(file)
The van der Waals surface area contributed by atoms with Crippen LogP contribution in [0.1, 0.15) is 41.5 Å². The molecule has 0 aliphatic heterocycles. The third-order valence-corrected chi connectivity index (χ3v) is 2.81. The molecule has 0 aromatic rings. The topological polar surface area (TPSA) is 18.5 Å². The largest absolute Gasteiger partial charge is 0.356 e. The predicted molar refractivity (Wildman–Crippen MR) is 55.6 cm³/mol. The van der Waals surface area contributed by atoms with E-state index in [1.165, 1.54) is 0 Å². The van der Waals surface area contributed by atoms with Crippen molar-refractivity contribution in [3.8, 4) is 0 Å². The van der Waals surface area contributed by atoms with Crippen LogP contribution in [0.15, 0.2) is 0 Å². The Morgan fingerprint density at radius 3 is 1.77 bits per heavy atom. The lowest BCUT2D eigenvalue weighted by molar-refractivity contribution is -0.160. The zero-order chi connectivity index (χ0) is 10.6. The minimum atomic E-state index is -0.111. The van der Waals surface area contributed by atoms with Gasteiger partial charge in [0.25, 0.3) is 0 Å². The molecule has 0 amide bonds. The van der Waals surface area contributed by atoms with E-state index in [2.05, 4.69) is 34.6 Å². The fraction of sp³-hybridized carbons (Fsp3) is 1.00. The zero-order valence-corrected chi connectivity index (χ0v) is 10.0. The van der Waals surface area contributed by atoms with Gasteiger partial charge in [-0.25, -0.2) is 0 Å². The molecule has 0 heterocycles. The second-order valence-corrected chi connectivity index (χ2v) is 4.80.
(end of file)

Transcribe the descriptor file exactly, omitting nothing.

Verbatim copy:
The van der Waals surface area contributed by atoms with Crippen LogP contribution in [0.1, 0.15) is 41.5 Å². The molecule has 0 aliphatic heterocycles. The third-order valence-corrected chi connectivity index (χ3v) is 2.81. The molecule has 0 aromatic rings. The topological polar surface area (TPSA) is 18.5 Å². The largest absolute Gasteiger partial charge is 0.356 e. The predicted molar refractivity (Wildman–Crippen MR) is 55.6 cm³/mol. The van der Waals surface area contributed by atoms with E-state index in [1.165, 1.54) is 0 Å². The van der Waals surface area contributed by atoms with Crippen molar-refractivity contribution in [3.8, 4) is 0 Å². The van der Waals surface area contributed by atoms with Crippen LogP contribution in [0.15, 0.2) is 0 Å². The Morgan fingerprint density at radius 3 is 1.77 bits per heavy atom. The lowest BCUT2D eigenvalue weighted by molar-refractivity contribution is -0.160. The zero-order chi connectivity index (χ0) is 10.6. The minimum atomic E-state index is -0.111. The van der Waals surface area contributed by atoms with Gasteiger partial charge in [0.25, 0.3) is 0 Å². The molecule has 0 amide bonds. The van der Waals surface area contributed by atoms with E-state index in [2.05, 4.69) is 34.6 Å². The fraction of sp³-hybridized carbons (Fsp3) is 1.00. The zero-order valence-corrected chi connectivity index (χ0v) is 10.0. The van der Waals surface area contributed by atoms with Gasteiger partial charge in [-0.25, -0.2) is 0 Å². The molecule has 0 heterocycles. The second-order valence-corrected chi connectivity index (χ2v) is 4.80.